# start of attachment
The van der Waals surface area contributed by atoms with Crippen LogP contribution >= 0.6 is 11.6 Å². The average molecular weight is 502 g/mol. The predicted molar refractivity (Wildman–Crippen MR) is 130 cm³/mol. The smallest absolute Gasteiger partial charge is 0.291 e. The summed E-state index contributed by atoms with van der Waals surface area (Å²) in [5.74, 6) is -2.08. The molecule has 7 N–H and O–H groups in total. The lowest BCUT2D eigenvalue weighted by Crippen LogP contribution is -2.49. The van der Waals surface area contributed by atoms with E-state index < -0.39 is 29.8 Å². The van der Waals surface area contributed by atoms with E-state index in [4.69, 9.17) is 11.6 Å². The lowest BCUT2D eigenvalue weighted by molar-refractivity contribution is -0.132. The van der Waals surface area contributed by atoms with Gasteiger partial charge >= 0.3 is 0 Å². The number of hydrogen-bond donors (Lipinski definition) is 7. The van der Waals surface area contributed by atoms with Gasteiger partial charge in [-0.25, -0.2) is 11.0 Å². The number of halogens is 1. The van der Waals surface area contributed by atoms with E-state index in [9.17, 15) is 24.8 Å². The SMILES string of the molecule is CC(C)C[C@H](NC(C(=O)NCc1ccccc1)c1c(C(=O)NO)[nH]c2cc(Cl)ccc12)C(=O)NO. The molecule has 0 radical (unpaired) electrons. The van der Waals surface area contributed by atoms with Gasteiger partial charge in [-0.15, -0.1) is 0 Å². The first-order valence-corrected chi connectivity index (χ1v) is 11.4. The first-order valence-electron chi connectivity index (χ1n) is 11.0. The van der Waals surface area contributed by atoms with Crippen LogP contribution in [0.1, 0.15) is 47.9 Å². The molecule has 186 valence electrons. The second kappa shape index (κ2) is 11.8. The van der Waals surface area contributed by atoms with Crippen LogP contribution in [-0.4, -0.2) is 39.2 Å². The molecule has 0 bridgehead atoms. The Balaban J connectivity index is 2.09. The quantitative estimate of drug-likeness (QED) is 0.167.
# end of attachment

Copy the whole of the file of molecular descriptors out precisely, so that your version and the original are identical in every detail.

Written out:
The van der Waals surface area contributed by atoms with Crippen LogP contribution >= 0.6 is 11.6 Å². The average molecular weight is 502 g/mol. The predicted molar refractivity (Wildman–Crippen MR) is 130 cm³/mol. The smallest absolute Gasteiger partial charge is 0.291 e. The summed E-state index contributed by atoms with van der Waals surface area (Å²) in [5.74, 6) is -2.08. The molecule has 7 N–H and O–H groups in total. The lowest BCUT2D eigenvalue weighted by Crippen LogP contribution is -2.49. The van der Waals surface area contributed by atoms with E-state index < -0.39 is 29.8 Å². The van der Waals surface area contributed by atoms with E-state index in [4.69, 9.17) is 11.6 Å². The lowest BCUT2D eigenvalue weighted by molar-refractivity contribution is -0.132. The van der Waals surface area contributed by atoms with Gasteiger partial charge >= 0.3 is 0 Å². The number of hydrogen-bond donors (Lipinski definition) is 7. The van der Waals surface area contributed by atoms with Gasteiger partial charge in [-0.25, -0.2) is 11.0 Å². The number of halogens is 1. The van der Waals surface area contributed by atoms with E-state index in [9.17, 15) is 24.8 Å². The SMILES string of the molecule is CC(C)C[C@H](NC(C(=O)NCc1ccccc1)c1c(C(=O)NO)[nH]c2cc(Cl)ccc12)C(=O)NO. The molecule has 0 radical (unpaired) electrons. The van der Waals surface area contributed by atoms with Gasteiger partial charge in [-0.15, -0.1) is 0 Å². The first-order valence-corrected chi connectivity index (χ1v) is 11.4. The first-order valence-electron chi connectivity index (χ1n) is 11.0. The van der Waals surface area contributed by atoms with Crippen LogP contribution in [0.1, 0.15) is 47.9 Å². The molecule has 186 valence electrons. The second kappa shape index (κ2) is 11.8. The van der Waals surface area contributed by atoms with Crippen LogP contribution in [-0.4, -0.2) is 39.2 Å². The molecule has 0 bridgehead atoms. The Balaban J connectivity index is 2.09. The quantitative estimate of drug-likeness (QED) is 0.167.